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ESPN Hits Home Run with Desktop and Mobile Site Makeover

By Greenfield/Belser
April 3, 2015
ESPN Hits Home Run with Desktop and Mobile Site Makeover
This week, ESPN launched a brand new website at espn.go.com. Unlike what other website's were doing on April 1st (read: Amazon and Google Maps April Fool's Day pranks), ESPN's new, improved site was no joke. The new website was launched in honor of ESPN.com's 20th anniversary.

The new site takes ESPN’s web presence to the next level—maybe up the next couple of levels. As the most visited sports site, ESPN is constantly the most up-to-date source for scores, stats and streaming live games. Also, if you're following along with March Madness (of course you are), they are one of the leading provider of bracket pools and tournaments.

The new site features a left rail where you can personalize your favorite teams and closely track their games and scores. The streamlined desktop design still holds a plethora of information, but you can tell they have thought about user experience a little more this time around. The right rail features real-time social media posts (Twitter and Instagram) that immediately publish to the homepage. The core and middle section of the page features top stories from ESPN and its associated publications (Grantland, FiveThirtyEight), rich with fully populated thumbnail images.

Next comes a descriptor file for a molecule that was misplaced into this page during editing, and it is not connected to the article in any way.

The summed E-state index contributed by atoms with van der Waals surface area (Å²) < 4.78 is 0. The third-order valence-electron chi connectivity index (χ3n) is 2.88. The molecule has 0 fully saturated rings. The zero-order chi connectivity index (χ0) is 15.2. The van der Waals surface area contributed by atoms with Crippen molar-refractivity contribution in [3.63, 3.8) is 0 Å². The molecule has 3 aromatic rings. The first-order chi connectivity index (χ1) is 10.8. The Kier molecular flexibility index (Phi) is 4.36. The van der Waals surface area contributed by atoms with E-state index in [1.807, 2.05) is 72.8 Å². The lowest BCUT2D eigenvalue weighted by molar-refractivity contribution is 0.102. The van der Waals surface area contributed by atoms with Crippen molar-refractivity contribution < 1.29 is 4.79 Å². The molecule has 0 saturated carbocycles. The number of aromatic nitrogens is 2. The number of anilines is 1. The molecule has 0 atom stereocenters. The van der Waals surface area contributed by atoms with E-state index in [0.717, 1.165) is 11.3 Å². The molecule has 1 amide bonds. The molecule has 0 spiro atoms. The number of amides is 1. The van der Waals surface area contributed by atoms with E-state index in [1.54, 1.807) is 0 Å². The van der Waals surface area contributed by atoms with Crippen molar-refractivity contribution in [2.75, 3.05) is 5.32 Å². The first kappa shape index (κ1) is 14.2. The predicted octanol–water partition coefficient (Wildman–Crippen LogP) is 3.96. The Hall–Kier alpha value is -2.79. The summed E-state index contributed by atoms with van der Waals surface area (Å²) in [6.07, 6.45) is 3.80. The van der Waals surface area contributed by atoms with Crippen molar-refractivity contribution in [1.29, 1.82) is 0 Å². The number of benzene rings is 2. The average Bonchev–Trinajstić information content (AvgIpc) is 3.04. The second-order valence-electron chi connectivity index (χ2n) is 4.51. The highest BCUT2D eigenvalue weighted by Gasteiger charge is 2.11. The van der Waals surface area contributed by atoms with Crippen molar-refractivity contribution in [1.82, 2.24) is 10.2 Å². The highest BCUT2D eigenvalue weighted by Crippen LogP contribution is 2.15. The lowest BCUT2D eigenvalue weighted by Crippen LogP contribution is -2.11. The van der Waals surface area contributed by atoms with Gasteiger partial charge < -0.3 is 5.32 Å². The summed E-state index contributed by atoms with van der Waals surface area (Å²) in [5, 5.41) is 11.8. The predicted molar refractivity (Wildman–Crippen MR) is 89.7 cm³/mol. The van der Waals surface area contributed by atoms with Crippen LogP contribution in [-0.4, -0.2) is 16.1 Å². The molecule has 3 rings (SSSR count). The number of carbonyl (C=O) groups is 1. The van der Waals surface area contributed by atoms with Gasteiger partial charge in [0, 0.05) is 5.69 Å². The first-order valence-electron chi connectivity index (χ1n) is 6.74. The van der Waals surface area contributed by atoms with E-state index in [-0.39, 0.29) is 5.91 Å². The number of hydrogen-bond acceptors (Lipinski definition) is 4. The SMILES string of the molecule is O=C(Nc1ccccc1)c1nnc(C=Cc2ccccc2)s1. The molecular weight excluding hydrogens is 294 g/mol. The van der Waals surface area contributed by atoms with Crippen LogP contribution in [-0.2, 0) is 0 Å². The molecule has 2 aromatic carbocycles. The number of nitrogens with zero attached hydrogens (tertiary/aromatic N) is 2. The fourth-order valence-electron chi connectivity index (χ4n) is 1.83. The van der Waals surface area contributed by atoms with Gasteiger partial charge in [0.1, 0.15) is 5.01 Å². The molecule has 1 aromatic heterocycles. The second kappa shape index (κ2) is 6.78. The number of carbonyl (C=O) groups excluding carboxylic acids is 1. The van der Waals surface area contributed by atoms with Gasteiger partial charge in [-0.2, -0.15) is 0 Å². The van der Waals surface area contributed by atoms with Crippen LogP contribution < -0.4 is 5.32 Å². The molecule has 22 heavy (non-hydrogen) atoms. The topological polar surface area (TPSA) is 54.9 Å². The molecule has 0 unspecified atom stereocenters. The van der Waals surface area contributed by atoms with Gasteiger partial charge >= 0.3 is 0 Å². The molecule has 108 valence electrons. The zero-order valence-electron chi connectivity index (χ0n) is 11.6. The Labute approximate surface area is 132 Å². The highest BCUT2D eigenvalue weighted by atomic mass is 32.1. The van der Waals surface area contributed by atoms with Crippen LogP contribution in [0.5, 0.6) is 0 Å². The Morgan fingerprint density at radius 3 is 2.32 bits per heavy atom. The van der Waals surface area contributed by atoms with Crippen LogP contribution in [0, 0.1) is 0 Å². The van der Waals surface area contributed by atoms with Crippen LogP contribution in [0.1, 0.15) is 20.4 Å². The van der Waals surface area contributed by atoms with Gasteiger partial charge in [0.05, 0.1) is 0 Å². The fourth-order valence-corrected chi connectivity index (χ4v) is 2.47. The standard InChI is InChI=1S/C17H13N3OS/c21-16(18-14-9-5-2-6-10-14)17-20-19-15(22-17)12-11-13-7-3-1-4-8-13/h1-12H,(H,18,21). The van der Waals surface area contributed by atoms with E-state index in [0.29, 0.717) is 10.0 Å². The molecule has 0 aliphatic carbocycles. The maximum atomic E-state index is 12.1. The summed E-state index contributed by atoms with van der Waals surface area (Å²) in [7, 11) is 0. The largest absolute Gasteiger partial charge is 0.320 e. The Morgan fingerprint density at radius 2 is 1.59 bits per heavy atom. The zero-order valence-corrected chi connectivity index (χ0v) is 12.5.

Now, while the new website shines, there is a more immediate need to why this overhaul took place. Think..web trends. You guessed it—the ESPN mobile website needed some real attention, and that's where the makeover stemmed from. According to an article in USA today, about 60% of ESPN's traffic is mobile— not surprising. When you want to check the score of your favorite home team, you don't always have time (or want to) jump on the nearest desktop. ESPN's mobile audience is a huge source of traffic for them, and they took action to address it.

John Kosner, ESPN’s executive vice president of digital and print, said, "In the past, we would create products thinking about your computer screen first, then kind of shrinking them down…this time around, we started thinking about the experience on your handset and expanded that up." (USA Today)

Well, of course. Sounds like someone is catching on!